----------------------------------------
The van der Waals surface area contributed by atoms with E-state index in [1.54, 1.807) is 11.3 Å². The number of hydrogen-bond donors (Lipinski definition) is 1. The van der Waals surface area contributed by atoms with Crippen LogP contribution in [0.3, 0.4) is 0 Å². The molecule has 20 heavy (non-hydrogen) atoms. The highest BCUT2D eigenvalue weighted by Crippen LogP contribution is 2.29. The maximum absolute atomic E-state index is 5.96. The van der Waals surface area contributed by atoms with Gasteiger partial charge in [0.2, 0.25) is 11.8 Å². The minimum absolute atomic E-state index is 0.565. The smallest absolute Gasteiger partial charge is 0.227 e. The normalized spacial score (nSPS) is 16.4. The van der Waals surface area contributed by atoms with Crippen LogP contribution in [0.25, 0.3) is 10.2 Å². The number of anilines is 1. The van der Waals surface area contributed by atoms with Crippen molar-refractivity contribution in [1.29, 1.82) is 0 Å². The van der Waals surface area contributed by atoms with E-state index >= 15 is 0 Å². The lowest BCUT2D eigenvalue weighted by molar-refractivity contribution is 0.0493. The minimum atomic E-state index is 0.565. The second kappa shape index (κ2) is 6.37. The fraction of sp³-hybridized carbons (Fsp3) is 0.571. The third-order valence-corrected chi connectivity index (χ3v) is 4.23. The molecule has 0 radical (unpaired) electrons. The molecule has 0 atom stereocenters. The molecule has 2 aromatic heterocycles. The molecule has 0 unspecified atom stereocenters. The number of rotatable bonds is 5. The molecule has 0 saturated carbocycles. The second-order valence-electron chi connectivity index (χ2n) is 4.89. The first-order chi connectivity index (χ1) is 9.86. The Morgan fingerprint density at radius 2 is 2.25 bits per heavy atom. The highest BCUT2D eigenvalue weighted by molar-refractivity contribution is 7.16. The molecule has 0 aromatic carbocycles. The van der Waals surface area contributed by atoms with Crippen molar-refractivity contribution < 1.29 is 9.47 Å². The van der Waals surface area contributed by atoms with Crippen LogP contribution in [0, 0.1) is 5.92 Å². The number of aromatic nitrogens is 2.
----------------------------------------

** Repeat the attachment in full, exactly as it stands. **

The van der Waals surface area contributed by atoms with E-state index in [1.54, 1.807) is 11.3 Å². The number of hydrogen-bond donors (Lipinski definition) is 1. The van der Waals surface area contributed by atoms with Crippen LogP contribution in [0.3, 0.4) is 0 Å². The molecule has 20 heavy (non-hydrogen) atoms. The highest BCUT2D eigenvalue weighted by Crippen LogP contribution is 2.29. The maximum absolute atomic E-state index is 5.96. The van der Waals surface area contributed by atoms with Gasteiger partial charge in [0.2, 0.25) is 11.8 Å². The minimum absolute atomic E-state index is 0.565. The smallest absolute Gasteiger partial charge is 0.227 e. The normalized spacial score (nSPS) is 16.4. The van der Waals surface area contributed by atoms with Crippen LogP contribution in [0.25, 0.3) is 10.2 Å². The number of anilines is 1. The van der Waals surface area contributed by atoms with Crippen molar-refractivity contribution in [1.29, 1.82) is 0 Å². The van der Waals surface area contributed by atoms with E-state index >= 15 is 0 Å². The lowest BCUT2D eigenvalue weighted by molar-refractivity contribution is 0.0493. The minimum atomic E-state index is 0.565. The second kappa shape index (κ2) is 6.37. The fraction of sp³-hybridized carbons (Fsp3) is 0.571. The third-order valence-corrected chi connectivity index (χ3v) is 4.23. The molecule has 0 radical (unpaired) electrons. The molecule has 0 atom stereocenters. The molecule has 2 aromatic heterocycles. The molecule has 0 unspecified atom stereocenters. The number of rotatable bonds is 5. The molecule has 0 saturated carbocycles. The second-order valence-electron chi connectivity index (χ2n) is 4.89. The first-order chi connectivity index (χ1) is 9.86. The Morgan fingerprint density at radius 2 is 2.25 bits per heavy atom. The highest BCUT2D eigenvalue weighted by molar-refractivity contribution is 7.16. The molecule has 0 aromatic carbocycles. The van der Waals surface area contributed by atoms with Crippen molar-refractivity contribution < 1.29 is 9.47 Å². The van der Waals surface area contributed by atoms with Crippen LogP contribution in [0, 0.1) is 5.92 Å². The number of aromatic nitrogens is 2.